The article is structured as follows: Section 2 provides the theoretical basis for studying the accounts and financial ratios that are discussed later. The data set is described in Section 3. This is followed by a discussion of how fundamentals can be aggregated across companies. Developments in corporate operating profits and financing are discussed in Sections 4 and 5, and their collective effect on ROE is considered in Section 6. Section 7 considers assessments of equity valuation relative to fundamentals. A key question is whether valuation multiples reflect the risk premium on shares. Section 8 provides a summary of the article.

  2. Share prices, earnings and risk premium

    The relationship between share prices, earnings and risk premium can be illustrated by means of simple share pricing models. Both Gordon's formula and the EVA model are based on the assumption that the value of shares is equal to the present value of shareholder cash flow.

    Gordon's formula

    In Gordon's formula, the price of a share is assumed to be equal to the present value of all future dividends. At time t the share price is [P.sub.t] and the dividend [D.sub.t] Shares are expected to generate annual dividends that grow at a constant annual rate of g. If the cost of capital (the required rate of return) is equal to k, the relationship between share price, dividend, dividend growth rate and cost of capital can be expressed as follows:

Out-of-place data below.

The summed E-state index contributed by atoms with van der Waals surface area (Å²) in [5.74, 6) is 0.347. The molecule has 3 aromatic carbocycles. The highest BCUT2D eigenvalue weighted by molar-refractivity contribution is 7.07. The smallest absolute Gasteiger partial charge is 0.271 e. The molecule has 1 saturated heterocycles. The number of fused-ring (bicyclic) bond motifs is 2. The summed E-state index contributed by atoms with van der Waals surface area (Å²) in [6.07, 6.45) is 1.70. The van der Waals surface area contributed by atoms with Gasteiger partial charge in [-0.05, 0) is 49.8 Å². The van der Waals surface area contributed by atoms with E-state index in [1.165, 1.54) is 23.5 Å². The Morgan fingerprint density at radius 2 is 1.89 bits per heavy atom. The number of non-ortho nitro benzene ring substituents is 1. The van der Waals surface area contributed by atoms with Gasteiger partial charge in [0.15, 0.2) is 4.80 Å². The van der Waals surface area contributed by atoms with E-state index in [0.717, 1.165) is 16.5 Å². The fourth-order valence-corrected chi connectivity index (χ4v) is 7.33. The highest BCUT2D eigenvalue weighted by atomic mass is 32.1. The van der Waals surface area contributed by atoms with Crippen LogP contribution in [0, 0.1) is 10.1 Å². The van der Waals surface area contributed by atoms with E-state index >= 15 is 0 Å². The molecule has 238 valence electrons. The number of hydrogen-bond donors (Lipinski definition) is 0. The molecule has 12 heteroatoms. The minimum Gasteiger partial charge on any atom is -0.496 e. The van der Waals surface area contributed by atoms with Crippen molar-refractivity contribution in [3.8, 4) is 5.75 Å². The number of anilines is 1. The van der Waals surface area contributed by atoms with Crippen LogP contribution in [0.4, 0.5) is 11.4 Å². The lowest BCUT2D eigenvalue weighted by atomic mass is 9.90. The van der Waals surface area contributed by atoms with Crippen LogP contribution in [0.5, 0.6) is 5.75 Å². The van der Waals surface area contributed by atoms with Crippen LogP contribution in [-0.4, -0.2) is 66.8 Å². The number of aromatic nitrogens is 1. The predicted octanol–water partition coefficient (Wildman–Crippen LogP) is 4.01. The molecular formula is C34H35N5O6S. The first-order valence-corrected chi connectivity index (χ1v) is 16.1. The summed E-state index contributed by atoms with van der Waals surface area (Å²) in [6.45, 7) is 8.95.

[P.sub.t] = [D.sub.t](1 + g) / (k - g) (1)

    It is reasonable to assume that the cost of capital for shares is higher than for risk-free investment alternatives. It is therefore usual to split the cost of capital into long-term risk-free interest rate (r) and a risk premium (rp). The risk premium is an extra compensation investors get when they carry systematic market risk.

    k = r + rp (2)

    The fact that the dividend in equation (1) grows at a constant rate (g), means that in this model there is no uncertainty associated with future dividends. This is an assumption that simplifies the expression. In reality, there is uncertainty associated with the dividend, which is the reason that investors require a risk premium (rp) as in equation (2). If a constant percentage (b) of earnings (E) is retained, while the remainder is paid as dividends, we have the following relationship between earnings and dividends:

    [D.sub.t] = [E.sub.t](1 - b) (3)

    Equation (1) can then be expressed as:

    [P.sub.t] = [E.sub.t] (1 - b)(1 + g) / (r + rp - g) (4)

    This means that share prices and earnings must covary. Or that the share price must be given by companies' earnings multiplied by a constant factor--the P/E multiple (2) (the fraction in equation (4)). This variable will be discussed in Section 6 in connection with valuation.

    However, it is useful to note the significance of uncertainty for equity valuation. It is reasonable to assume that the factors in the denominator in equation (4) will be most important for the P/E level. If short-term variations are disregarded, it appears that both the interest rate level (r) and earnings growth for the equity market as a whole (g) will depend to some extent on nominal growth in the economy. If the effect on P/E of changes in the interest rate level and growth offset one another to some extent, variations in the risk premium (rp) will affect the P/E level more strongly. A high (low) P/E may then reflect a low (high) risk premium.